245086 Improving healthcare provision for children through pharmaceutical testing: The ethics of exposing a vulnerable community to unknown risks

Monday, October 31, 2011: 12:30 PM

Molly Deacutis, BS , School of Medicine, University of St Andrews, St Andrews, United Kingdom
Morven Shearer, PhD , School of Medicine, University of St Andrews, St Andrews, United Kingdom
Children can be viewed as a vulnerable community. Within medicine, the relatively new area of pediatric psychiatry has left children with mental illness as a particularly vulnerable population within healthcare provision, marginalised, and receiving sub-optimal treatment. Pharmaceutical companies have tended, and many would argue with good reason, to shy away from including children in clinical trials. However, the exclusion of children from pharmaceutical research leads pediatric mental health patients to be prescribed medication off-label, leaving them at risk as they are then treated with untested, potentially unsafe and/or unsuitable psychotropic medication. Despite the US Government's attempt to improve this deficit of pediatric treatment data through legislative procedures and to more strictly regulate pediatric pharmaceutical use, available data continues to fall far short of the ever-increasing prescription trends. With appropriate and effective treatments for this community lagging behind the adult population, mentally ill children find themselves on the margins of healthcare provision. Equal access to healthcare across the generations is of crucial import, hence the ethical question we face is: how can we improve access to the best possible medical treatment for this vulnerable community while still safeguarding their rights and not exposing them to undue risks or coercion?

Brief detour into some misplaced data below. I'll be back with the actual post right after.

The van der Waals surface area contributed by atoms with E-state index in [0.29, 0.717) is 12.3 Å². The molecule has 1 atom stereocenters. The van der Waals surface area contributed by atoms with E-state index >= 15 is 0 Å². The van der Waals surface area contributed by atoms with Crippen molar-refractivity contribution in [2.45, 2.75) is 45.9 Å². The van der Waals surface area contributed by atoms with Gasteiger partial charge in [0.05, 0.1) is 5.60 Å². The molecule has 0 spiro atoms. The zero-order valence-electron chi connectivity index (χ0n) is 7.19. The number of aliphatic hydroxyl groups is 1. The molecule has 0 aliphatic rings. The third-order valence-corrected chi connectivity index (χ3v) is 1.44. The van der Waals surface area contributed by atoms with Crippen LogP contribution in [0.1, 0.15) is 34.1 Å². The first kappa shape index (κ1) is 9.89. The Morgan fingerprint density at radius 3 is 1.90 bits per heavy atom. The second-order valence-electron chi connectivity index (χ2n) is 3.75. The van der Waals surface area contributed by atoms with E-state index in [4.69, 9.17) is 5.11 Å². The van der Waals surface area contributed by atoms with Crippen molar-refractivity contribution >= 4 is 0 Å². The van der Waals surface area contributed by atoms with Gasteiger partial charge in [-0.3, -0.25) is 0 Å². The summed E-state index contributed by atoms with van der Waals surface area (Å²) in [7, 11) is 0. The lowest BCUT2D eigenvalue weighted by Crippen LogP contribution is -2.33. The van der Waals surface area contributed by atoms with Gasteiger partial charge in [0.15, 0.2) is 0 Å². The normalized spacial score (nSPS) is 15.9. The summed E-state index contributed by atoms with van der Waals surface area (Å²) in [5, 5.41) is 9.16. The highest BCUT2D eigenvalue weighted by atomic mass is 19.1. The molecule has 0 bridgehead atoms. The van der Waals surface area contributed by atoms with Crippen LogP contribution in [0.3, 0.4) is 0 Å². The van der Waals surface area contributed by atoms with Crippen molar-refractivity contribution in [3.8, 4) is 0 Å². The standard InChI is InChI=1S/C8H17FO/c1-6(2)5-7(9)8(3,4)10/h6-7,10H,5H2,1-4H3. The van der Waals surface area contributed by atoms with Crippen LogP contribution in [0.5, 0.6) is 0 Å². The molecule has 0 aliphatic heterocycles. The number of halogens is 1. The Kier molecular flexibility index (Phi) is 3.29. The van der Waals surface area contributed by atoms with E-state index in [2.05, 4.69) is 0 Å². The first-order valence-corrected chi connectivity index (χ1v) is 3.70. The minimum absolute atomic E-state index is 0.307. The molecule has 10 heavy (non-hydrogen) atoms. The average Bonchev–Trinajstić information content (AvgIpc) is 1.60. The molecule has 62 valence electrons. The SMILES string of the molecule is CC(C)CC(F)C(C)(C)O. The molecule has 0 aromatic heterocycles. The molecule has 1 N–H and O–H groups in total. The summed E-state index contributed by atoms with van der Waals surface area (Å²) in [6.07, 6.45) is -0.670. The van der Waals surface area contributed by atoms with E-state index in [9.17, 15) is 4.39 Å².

Learning Areas:
Clinical medicine applied in public health
Provision of health care to the public
Public health or related laws, regulations, standards, or guidelines

Learning Objectives:
Describe barriers to pharmaceutical research on children and adolescents. Explain why children are a vulnerable community, particularly in the frame of mental health. Evaluate strategies to improve children’s access to safe healthcare (in both the US and UK sector).

Keywords: Access to Health Care, Child and Adolescent Mental Health

Presenting author's disclosure statement:

Qualified on the content I am responsible for because: I am a member of the Public Health research group at the University of St Andrews, and carry out research in the areas of neuroscience and ethics.
Any relevant financial relationships? No

I agree to comply with the American Public Health Association Conflict of Interest and Commercial Support Guidelines, and to disclose to the participants any off-label or experimental uses of a commercial product or service discussed in my presentation.